Public transit and viral plagues in the U.S.

As soon as the coronaplague hit Massachusetts, Boston’s government-run public transit system (MBTA) cut its schedule. Despite the reduced number of people trying to move around, the result was packed trains (March 17 photos), perfect for spreading more plague.

I wonder if this is a good argument for why we need completely automated trains. As the U.S. gets more and more packed with humans (see “Modern Immigration Wave Brings 59 Million to U.S., Driving Population Growth and Change Through 2065” (Pew)), coronavirus-style plagues are inevitable. If mass transit systems have to cut schedules, perhaps due to human workers choosing not to show up and expose themselves (see “With unlimited paid sick leave for coronavirus symptoms, why will anyone work?”), the result will be a government-run service spreading the plague that other government agencies, e.g., public health, are trying to contain.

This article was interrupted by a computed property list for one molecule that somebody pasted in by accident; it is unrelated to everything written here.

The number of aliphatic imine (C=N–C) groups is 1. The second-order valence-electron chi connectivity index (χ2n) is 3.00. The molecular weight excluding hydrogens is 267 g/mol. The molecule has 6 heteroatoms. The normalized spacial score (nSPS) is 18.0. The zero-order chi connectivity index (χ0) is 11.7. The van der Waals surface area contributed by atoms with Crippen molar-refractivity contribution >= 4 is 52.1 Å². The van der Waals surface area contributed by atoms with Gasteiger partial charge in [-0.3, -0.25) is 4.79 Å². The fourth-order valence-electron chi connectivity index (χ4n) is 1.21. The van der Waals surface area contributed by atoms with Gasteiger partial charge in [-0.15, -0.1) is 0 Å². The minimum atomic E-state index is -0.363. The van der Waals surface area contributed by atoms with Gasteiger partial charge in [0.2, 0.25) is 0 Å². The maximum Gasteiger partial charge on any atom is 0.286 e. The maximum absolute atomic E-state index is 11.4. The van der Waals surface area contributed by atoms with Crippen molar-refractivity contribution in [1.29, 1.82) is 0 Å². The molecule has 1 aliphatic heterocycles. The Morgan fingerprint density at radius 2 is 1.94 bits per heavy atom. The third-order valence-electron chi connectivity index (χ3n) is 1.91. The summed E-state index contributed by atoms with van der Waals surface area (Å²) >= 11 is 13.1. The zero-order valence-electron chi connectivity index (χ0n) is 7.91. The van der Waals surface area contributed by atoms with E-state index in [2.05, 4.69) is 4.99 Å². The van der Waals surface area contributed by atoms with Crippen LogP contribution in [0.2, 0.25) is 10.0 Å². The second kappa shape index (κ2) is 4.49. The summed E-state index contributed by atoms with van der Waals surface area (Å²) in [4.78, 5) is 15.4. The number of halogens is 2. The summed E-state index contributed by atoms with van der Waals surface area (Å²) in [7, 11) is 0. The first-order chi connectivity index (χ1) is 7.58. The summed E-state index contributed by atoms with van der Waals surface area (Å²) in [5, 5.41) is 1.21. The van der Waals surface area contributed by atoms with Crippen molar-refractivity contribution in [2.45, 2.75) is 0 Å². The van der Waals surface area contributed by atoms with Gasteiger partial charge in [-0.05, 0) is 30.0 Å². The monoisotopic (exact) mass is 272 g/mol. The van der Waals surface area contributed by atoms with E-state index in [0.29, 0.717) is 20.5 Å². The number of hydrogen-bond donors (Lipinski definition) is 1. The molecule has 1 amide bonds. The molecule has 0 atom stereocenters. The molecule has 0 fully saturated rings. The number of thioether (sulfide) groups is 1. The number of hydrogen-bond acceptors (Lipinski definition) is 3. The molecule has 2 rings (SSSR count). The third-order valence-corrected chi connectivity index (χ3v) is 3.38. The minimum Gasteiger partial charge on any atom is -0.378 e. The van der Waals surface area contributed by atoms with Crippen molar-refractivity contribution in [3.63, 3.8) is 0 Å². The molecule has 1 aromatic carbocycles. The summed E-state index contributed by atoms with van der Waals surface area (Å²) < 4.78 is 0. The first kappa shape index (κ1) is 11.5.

New York City (“Wuhan on the Hudson”?) seems to be the worst-hit region of the United States and it is also the place where Americans are most likely to take subway trains.

(Anecdotally, U.S. trains are far more packed than the ones I rode on Chinese metro systems in Shanghai (metro population pushing 35 million) and Suzhou (comparable to Boston). The Chinese trains run so frequently, often every 1-3 minutes, that they are less crowded than Boston and New York City trains. It might also help that there are a lot of lines and that the trains are fast.)

Readers: What do you think? To reduce the impact of the next plague in the U.S., should we invest in automated transit systems that can run with good amounts of social distance during plague periods?


3 thoughts on “Public transit and viral plagues in the U.S.

  1. Subway trains in NYC are running a full schedule. Trains are mostly empty – three or four people per car is common.

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